There was a frenetic end to Britain’s election campaign as the main party leaders made a flurry of visits across the country in a final push for votes.
Gordon Brown ended his bid to remain in Downing Street by returning to Scotland where he urged voters to continue trusting Labour.
“I understand your concerns, I know the worries about jobs and job security. I know the worries about the future of our public services, and I say to you this: if we are going to secure the recovery and growth we need, we need a majority Labour government,” Brown told supporters in Dumfries.
With most polls predicting a hung parliament, David Cameron, like Brown, focussed most of his final day speeches on his party’s need for a clear majority in order to bring about change:
“If you want to wake up on Friday morning with a new government, a new team, a new prime minister starting the work of cleaning up the mess that’s been made over the last 13 years, then it’s only a Conservative vote that can guarantee that outcome,” said Cameron.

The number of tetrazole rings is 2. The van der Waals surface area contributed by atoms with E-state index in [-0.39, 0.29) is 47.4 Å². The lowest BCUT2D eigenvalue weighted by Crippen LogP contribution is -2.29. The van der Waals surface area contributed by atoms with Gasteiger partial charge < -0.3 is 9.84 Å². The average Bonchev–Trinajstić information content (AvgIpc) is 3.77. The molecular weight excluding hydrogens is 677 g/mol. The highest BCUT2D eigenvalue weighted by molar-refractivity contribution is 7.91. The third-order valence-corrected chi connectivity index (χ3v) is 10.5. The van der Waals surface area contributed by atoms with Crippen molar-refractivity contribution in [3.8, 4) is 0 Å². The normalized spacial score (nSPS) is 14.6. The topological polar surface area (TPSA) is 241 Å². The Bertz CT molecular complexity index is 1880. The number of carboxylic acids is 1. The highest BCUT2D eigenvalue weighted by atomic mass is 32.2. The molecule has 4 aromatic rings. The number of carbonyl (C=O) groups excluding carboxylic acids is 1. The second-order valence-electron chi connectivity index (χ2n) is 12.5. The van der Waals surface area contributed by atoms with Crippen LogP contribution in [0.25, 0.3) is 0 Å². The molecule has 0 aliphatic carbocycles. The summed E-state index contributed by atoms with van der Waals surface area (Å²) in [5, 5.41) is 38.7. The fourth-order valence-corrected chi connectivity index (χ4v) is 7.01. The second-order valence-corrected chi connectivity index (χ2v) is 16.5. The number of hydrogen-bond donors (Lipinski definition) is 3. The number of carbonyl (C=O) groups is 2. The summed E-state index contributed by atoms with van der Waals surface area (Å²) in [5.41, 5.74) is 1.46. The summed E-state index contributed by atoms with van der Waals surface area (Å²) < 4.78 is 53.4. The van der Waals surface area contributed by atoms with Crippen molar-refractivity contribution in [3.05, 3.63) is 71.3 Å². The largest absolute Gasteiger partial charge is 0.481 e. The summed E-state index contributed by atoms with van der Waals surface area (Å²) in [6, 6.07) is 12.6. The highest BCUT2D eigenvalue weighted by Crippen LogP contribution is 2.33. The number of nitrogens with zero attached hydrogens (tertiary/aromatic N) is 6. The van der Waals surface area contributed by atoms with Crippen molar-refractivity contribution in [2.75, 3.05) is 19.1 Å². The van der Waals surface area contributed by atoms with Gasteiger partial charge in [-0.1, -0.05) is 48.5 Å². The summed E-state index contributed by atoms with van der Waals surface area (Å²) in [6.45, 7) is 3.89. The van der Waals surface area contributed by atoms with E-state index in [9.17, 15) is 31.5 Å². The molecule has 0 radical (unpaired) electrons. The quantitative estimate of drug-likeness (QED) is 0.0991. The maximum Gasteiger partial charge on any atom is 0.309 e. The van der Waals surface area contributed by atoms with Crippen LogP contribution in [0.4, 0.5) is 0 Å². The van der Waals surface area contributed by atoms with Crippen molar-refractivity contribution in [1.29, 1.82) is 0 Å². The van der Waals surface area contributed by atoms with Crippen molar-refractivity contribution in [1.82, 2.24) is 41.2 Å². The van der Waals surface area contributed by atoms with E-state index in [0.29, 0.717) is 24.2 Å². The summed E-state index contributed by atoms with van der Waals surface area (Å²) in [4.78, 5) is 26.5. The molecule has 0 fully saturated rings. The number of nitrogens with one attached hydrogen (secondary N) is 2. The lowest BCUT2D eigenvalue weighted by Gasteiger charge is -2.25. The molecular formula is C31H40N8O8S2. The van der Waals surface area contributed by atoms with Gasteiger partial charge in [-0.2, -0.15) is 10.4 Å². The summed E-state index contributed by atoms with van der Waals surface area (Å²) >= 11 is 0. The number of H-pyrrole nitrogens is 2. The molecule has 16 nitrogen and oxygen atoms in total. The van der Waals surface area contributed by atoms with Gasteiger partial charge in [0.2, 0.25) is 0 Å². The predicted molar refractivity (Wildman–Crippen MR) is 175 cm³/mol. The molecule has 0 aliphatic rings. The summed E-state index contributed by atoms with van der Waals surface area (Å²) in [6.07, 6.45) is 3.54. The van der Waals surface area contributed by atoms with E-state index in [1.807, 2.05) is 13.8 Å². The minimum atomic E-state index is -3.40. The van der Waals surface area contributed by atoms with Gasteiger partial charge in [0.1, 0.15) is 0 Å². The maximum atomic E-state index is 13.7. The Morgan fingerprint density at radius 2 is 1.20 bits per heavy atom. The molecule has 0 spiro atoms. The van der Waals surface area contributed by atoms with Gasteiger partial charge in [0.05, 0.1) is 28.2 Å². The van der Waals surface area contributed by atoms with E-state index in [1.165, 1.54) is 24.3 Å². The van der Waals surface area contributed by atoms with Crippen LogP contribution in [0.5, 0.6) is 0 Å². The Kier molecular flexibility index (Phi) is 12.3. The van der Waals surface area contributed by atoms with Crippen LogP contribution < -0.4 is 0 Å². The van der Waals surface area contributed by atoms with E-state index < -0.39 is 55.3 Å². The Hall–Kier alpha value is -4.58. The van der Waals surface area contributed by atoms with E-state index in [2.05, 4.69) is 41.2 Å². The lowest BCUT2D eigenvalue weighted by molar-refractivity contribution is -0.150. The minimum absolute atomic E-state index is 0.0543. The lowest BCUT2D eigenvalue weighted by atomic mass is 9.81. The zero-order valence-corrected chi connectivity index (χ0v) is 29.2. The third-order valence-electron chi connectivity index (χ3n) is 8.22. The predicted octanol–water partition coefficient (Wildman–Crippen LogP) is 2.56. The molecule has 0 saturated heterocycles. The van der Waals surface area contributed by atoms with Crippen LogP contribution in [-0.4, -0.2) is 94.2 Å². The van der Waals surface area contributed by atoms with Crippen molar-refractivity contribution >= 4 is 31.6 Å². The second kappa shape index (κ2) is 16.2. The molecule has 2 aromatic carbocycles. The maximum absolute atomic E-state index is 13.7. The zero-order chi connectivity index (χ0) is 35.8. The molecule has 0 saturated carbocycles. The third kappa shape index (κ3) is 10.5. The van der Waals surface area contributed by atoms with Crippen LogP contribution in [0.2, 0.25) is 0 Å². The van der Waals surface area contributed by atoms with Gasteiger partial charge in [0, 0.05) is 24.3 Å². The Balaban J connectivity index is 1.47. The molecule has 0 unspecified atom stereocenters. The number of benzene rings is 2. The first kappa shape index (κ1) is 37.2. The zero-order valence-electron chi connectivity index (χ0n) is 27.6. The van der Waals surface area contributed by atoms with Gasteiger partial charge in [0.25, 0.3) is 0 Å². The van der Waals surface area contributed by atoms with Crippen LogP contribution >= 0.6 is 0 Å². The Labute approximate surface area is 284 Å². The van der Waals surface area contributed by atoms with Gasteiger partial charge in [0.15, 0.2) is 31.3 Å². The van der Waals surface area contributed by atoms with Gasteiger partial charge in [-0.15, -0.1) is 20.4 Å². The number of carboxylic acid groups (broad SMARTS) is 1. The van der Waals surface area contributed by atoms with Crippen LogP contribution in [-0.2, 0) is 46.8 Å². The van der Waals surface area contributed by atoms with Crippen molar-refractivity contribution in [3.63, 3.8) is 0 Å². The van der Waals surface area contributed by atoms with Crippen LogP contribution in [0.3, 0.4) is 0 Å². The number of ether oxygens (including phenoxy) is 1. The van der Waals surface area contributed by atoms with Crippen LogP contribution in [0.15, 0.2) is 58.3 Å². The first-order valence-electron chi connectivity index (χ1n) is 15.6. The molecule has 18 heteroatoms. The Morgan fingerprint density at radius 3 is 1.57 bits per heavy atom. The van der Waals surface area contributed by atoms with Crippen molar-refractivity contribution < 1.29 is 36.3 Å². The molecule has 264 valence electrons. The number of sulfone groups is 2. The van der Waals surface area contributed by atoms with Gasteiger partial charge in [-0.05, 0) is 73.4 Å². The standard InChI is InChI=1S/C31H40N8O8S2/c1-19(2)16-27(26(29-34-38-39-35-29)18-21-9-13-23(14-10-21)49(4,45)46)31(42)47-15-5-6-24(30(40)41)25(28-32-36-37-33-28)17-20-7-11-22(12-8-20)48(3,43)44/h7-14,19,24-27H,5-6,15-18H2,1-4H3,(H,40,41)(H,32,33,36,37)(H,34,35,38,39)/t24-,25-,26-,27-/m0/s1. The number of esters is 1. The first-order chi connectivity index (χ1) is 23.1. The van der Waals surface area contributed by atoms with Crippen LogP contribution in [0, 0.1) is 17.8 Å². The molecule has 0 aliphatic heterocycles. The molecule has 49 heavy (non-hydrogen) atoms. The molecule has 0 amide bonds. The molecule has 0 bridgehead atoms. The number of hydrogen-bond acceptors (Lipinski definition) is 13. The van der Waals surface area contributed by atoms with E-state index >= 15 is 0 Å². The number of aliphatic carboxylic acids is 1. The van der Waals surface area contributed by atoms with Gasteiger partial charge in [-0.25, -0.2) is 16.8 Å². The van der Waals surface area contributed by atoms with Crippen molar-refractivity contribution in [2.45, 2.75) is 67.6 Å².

With the Liberal Democrats likely to hold the balance of power, their leader told voters that they have a “once in a generation opportunity to do something different.”
Speaking at a rally in Eastbourne, Nick Clegg said: “We have to clear up the House of Lords so the House of Lords is accountable to you, not just to itself. We have to clean up party funding and we have to introduce a new approach to politics so every single one of your votes counts, so that politicians listen to you, not just themselves.”
Clegg has said he would find it hard to do a deal with Brown if Labour does finish third, but has not ruled out working with an alternative Labour leader, or with the Conservatives.